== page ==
Adam Crymble on Measuring Interest

28 01 2011

Adam Crymble has posted a very thoughtful piece about indexing and the extent to which historians can determine whether contemporaries were interested in a particular issue. This is a question of major important for digital humanities scholars interested in quantitative discourse analysis.

His post begins as follows:

Today, gauging the general pulse of what people are saying or talking about or reading is fairly easy. Twitter’s “Trending Topics” are one of many methods for seeing what people are interested in right now. Others include a scan of the top stories in today’s newspapers, or a comparison of today’s blog posts by keyword.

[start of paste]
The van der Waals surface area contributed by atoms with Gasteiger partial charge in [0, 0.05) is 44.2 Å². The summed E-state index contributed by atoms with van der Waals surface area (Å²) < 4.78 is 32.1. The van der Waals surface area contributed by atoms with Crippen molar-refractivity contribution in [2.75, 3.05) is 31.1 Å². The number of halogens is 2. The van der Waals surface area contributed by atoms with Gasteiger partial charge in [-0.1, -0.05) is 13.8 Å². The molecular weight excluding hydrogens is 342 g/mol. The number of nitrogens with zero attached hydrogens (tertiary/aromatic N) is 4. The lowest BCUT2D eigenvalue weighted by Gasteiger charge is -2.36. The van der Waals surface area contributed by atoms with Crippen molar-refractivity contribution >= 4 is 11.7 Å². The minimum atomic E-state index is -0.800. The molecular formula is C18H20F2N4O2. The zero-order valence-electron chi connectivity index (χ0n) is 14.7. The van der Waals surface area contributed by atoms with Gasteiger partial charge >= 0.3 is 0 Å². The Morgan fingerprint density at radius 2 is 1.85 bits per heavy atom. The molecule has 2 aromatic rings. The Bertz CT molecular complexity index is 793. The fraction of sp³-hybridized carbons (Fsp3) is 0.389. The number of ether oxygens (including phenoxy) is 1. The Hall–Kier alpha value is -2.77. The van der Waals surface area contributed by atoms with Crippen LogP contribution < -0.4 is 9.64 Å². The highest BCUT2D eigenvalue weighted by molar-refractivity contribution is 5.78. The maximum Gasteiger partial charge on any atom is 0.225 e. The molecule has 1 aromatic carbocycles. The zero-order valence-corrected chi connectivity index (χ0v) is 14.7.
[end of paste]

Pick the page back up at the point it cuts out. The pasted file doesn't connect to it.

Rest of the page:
In the post, Crymble talks about the Gentleman’s Magazine, an 18th century London publication. Using the index to the magazine, he did a work frequency count to see what sorts of subjects it covered. (see image below)

 

John Bull's Mind

He concludes:

By applying my historical knowledge of Britain during this era, my distant reading of the Gentleman’s Magazine suggests to me the following conclusions:

Wealthy Englishmen in the late eighteenth, early nineteenth century were interested in whichever country was currently causing the most trouble. They wanted to be kept informed of things that could kill them, or things that could disrupt their trade. They were interested in discussing the structure of the Anglican church, but less interested in discussing other religions, or directly engaging with the Bible. And finally, London was more important than America.


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